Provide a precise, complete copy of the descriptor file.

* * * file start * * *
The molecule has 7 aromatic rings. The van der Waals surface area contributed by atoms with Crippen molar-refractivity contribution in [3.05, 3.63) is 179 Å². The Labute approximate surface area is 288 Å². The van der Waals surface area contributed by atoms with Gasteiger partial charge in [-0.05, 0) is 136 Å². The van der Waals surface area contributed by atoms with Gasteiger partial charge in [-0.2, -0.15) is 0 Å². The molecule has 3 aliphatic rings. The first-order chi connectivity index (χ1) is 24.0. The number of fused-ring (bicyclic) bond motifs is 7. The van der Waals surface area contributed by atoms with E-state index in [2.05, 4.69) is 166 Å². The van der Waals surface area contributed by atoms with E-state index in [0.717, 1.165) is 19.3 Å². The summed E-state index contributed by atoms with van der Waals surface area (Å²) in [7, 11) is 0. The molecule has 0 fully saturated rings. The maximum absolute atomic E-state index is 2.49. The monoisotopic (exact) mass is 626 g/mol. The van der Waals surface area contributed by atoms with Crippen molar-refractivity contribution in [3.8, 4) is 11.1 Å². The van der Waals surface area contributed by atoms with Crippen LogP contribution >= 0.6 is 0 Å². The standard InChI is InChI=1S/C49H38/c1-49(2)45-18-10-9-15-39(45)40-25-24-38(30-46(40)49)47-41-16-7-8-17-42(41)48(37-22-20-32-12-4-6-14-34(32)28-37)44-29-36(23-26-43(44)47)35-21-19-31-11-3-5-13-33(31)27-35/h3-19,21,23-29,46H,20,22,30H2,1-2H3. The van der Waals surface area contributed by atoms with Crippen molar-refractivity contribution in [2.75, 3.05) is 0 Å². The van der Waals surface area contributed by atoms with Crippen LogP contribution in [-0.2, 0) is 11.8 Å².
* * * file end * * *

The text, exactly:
The molecule has 7 aromatic rings. The van der Waals surface area contributed by atoms with Crippen molar-refractivity contribution in [3.05, 3.63) is 179 Å². The Labute approximate surface area is 288 Å². The van der Waals surface area contributed by atoms with Gasteiger partial charge in [-0.05, 0) is 136 Å². The van der Waals surface area contributed by atoms with Gasteiger partial charge in [-0.2, -0.15) is 0 Å². The molecule has 3 aliphatic rings. The first-order chi connectivity index (χ1) is 24.0. The number of fused-ring (bicyclic) bond motifs is 7. The van der Waals surface area contributed by atoms with E-state index in [2.05, 4.69) is 166 Å². The van der Waals surface area contributed by atoms with E-state index in [0.717, 1.165) is 19.3 Å². The summed E-state index contributed by atoms with van der Waals surface area (Å²) in [7, 11) is 0. The molecule has 0 fully saturated rings. The maximum absolute atomic E-state index is 2.49. The monoisotopic (exact) mass is 626 g/mol. The van der Waals surface area contributed by atoms with Crippen molar-refractivity contribution in [3.8, 4) is 11.1 Å². The van der Waals surface area contributed by atoms with Crippen LogP contribution >= 0.6 is 0 Å². The standard InChI is InChI=1S/C49H38/c1-49(2)45-18-10-9-15-39(45)40-25-24-38(30-46(40)49)47-41-16-7-8-17-42(41)48(37-22-20-32-12-4-6-14-34(32)28-37)44-29-36(23-26-43(44)47)35-21-19-31-11-3-5-13-33(31)27-35/h3-19,21,23-29,46H,20,22,30H2,1-2H3. The van der Waals surface area contributed by atoms with Crippen molar-refractivity contribution in [2.75, 3.05) is 0 Å². The van der Waals surface area contributed by atoms with Crippen LogP contribution in [-0.2, 0) is 11.8 Å².